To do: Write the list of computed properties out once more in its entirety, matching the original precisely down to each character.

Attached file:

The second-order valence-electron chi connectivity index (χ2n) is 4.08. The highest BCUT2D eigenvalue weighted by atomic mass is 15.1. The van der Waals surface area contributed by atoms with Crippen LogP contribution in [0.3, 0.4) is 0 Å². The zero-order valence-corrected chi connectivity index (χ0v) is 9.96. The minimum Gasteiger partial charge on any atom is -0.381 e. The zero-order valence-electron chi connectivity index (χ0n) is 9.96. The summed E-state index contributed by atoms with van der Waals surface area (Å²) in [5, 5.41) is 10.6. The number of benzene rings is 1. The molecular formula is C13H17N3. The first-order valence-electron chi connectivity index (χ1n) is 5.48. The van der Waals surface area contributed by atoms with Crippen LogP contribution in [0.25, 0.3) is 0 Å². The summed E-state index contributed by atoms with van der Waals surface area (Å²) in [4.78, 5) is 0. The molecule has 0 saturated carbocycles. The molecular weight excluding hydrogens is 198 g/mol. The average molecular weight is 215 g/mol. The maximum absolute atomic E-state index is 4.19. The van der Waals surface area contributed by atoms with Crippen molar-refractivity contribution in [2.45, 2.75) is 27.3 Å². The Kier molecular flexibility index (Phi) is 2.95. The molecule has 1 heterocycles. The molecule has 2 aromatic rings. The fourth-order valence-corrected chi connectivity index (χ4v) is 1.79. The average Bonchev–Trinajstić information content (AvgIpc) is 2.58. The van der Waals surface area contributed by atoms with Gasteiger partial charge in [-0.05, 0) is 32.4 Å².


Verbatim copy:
The second-order valence-electron chi connectivity index (χ2n) is 4.08. The highest BCUT2D eigenvalue weighted by atomic mass is 15.1. The van der Waals surface area contributed by atoms with Crippen LogP contribution in [0.3, 0.4) is 0 Å². The zero-order valence-corrected chi connectivity index (χ0v) is 9.96. The minimum Gasteiger partial charge on any atom is -0.381 e. The zero-order valence-electron chi connectivity index (χ0n) is 9.96. The summed E-state index contributed by atoms with van der Waals surface area (Å²) in [5, 5.41) is 10.6. The number of benzene rings is 1. The molecular formula is C13H17N3. The first-order valence-electron chi connectivity index (χ1n) is 5.48. The van der Waals surface area contributed by atoms with Crippen LogP contribution in [0.25, 0.3) is 0 Å². The summed E-state index contributed by atoms with van der Waals surface area (Å²) in [4.78, 5) is 0. The molecule has 0 saturated carbocycles. The molecular weight excluding hydrogens is 198 g/mol. The average molecular weight is 215 g/mol. The maximum absolute atomic E-state index is 4.19. The van der Waals surface area contributed by atoms with Crippen molar-refractivity contribution in [2.45, 2.75) is 27.3 Å². The Kier molecular flexibility index (Phi) is 2.95. The molecule has 1 heterocycles. The molecule has 2 aromatic rings. The fourth-order valence-corrected chi connectivity index (χ4v) is 1.79. The average Bonchev–Trinajstić information content (AvgIpc) is 2.58. The van der Waals surface area contributed by atoms with Gasteiger partial charge in [-0.05, 0) is 32.4 Å².